The C.O.W.S. w/ Dr Elizabeth Cobbs: The Tubman Command #PlantationFiction
The Context of White Supremacy welcomes Dr. Elizabeth Cobbs. The Melbern Glasscock Chair in American History at Texas A&M University and a senior fellow at Stanford's Hoover Institution, Dr. Cobbs is a New York Times bestselling author and a White Woman. This spring she published The Tubman Command, a fictional account of Tubman's time as a spy and nurse for the Union Army. Dr. Cobbs believes fiction is an appropriate means to share the heroism of Tubman because portions of life remain unknown. We'll discuss why a White historian selected this subject matter as well as the recent Tubman biopic that deals with similar elements of her life. #SeattleRacism INVEST in The COWS – http://paypal.me/TheCOWS Cash App: https://cash.app/$TheCOWS CALL IN NUMBER: 605.313.5164 CODE 564943#
June 19, 2019 at the Boston Athenæum.In celebration of Juneteenth.By the bestselling author of The Hamilton Affair, The Tubman Command is an impeccably researched historical novel that brings to light the bravery and brilliance of American icon Harriet Tubman.It’s May 1863. Outgeneraled and outgunned, a demoralized Union Army has pulled back with massive losses at the Battle of Chancellorsville. Fort Sumter, hated symbol of the Rebellion, taunts the American navy with its artillery and underwater mines.In Beaufort, South Carolina, one very special woman, code named Moses, is hatching a spectacular plan. Hunted by Confederates, revered by slaves, Harriet Tubman plots an expedition behind enemy lines to liberate hundreds of bondsmen and recruit them as soldiers. A bounty on her head, she has given up husband and home for the noblest cause: a nation of, by, and for the people.The Tubman Command tells the story of Tubman at the height of her powers, when she devises the largest plantation raid of the Civil War. General David Hunter places her in charge of a team of black scouts even though skeptical of what one woman can accomplish. For her gamble to succeed, “Moses” must outwit alligators, overseers, slave catchers, sharpshooters, and even hostile Union soldiers to lead gunships up the Combahee River. Men stand in her way at every turn--though one reminds her that love shouldn’t have to be the price of freedom.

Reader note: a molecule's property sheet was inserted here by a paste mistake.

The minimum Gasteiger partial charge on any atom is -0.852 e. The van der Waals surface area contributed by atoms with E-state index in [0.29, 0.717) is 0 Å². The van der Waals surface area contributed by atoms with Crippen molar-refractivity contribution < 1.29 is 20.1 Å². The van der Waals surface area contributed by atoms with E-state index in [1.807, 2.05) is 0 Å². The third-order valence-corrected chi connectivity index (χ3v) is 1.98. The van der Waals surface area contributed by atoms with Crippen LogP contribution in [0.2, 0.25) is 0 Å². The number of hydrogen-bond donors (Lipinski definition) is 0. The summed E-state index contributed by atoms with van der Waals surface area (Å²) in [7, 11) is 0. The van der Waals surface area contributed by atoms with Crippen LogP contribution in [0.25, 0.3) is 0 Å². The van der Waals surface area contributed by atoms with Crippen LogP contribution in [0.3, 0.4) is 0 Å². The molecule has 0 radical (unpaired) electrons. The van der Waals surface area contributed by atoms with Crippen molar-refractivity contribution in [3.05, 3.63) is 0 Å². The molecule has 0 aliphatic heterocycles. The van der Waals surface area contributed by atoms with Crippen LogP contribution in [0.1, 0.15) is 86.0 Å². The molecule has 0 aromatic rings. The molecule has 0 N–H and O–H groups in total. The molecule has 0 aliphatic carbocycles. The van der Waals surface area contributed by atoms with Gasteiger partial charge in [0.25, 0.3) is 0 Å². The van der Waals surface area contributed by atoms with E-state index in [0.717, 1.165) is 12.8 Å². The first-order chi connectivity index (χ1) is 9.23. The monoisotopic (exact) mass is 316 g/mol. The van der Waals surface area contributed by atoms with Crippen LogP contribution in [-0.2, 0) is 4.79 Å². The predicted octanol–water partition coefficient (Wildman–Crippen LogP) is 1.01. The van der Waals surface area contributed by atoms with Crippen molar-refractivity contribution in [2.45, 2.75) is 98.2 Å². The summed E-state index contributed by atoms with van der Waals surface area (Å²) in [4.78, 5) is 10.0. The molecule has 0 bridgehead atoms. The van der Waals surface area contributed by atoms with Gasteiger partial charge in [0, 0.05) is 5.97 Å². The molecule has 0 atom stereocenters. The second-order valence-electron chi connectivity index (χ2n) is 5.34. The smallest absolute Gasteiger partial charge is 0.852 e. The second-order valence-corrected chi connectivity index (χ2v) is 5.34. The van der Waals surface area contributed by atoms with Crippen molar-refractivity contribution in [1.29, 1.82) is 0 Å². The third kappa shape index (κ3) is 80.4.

Author Elizabeth Cobbs visits the Museum & Library to tell the story about how America's first women soldiers helped win World War I. Sponsored by the United States World War One Centennial Commission.
A bit of a deviation this week as we venture briefly into WWI to discuss the entrance of women into the Armed Services with Dr. Elizabeth Cobbs, however our conversation stretches from the Rev War all the way to WWI.